Where Black Lives Don't Matter — Campus 'Rape Culture' Tribunals
In the spring of 2014, a black man (given the pseudonym "James Hays") was accused of sexual assault by a white female fellow student (pseudonym "Mary Gill") for an unwanted kiss attempt. The campus removed Hays from his dorm, allegedly for Gill's safety. After this ordeal, his mother recalled, the man "just stayed in his room and was severely depressed, never left his bed. He couldn't eat or sleep. Every night at home he had horrible screaming nightmares. ... He said he thought about suicide all the time, and he tried once."
When asked if there was a racial element in the case, Hays' mother said, "As black Americans, we have always been cautioned about white women wanting to entrap black men, especially in the South, where interracial dating was taboo. When my son and this girl first started 'fooling around,' he told me reluctantly [that] she didn't want anyone to know. Especially her ex. That's a big red flag for me."
This young man suffered from post-traumatic stress disorder and attempted suicide, following a false accusation of sexual assault that got him removed from his room and demonized by society. This and other harrowing stories of lives destroyed emerge in a new book, The Campus Rape Frenzy: The Attack on Due Process at America's Universities. Stuart Taylor, a co-author of the book, told PJ Media that black men are "probably disproportionately" accused of sexual assault, and "probably disproportionately black men accused by white women."
"A lot of people talk about the frequency with which black athletes are accused by white women," Taylor noted. "There's a simmering tension here between two groups that like to complain they're oppressed: Extreme feminists talking about women, and people concerned about the racial targeting of blacks."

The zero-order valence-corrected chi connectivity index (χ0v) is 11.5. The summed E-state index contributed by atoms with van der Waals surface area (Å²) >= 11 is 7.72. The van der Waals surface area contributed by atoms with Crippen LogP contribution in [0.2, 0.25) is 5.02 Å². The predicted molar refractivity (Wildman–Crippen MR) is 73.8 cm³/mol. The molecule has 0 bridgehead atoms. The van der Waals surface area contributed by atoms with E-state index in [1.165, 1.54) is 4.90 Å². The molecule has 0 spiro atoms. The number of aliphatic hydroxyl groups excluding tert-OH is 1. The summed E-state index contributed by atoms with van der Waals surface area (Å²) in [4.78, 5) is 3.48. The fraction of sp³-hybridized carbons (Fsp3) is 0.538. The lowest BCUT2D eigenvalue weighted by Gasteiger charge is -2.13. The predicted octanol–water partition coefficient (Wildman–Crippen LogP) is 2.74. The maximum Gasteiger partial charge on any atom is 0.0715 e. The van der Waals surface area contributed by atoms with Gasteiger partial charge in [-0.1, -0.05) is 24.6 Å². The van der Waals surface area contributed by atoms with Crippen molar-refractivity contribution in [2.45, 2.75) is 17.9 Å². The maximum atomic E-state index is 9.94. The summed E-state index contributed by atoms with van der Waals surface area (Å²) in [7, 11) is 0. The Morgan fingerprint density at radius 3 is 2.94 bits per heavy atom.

Taylor's book addresses a large movement in politics and the universities which uses false statistics to argue that one in five women get sexually abused on a college campus. If this statistic were true, 2 million of the approximately 10 million women enrolled as undergraduates in American colleges and universities would be sexually assaulted while at college, which translates to between 400,000 and 500,000 sexual assaults per year. For comparison, according to the FBI's Uniform Crime Reports, there were 116,645 rapes in the entire United States (a nation of 160 million women) in 2014.
The 1990 Clery Act requires all colleges to report the total number of student sexual assaults, and between the years 2012 and 2014, universities reported an annual average of between 4,558 and 5,335 sexual assaults. Compared to the 1-in-5 statistic, that is a ratio of almost 100 to 1. As it turns out, surveys backing up the 1-in-5 statistic do not actually ask students if they were raped or sexually assaulted. Instead, they ask broad questions about sexual activity, and then interpret certain types of activity as sexual assault.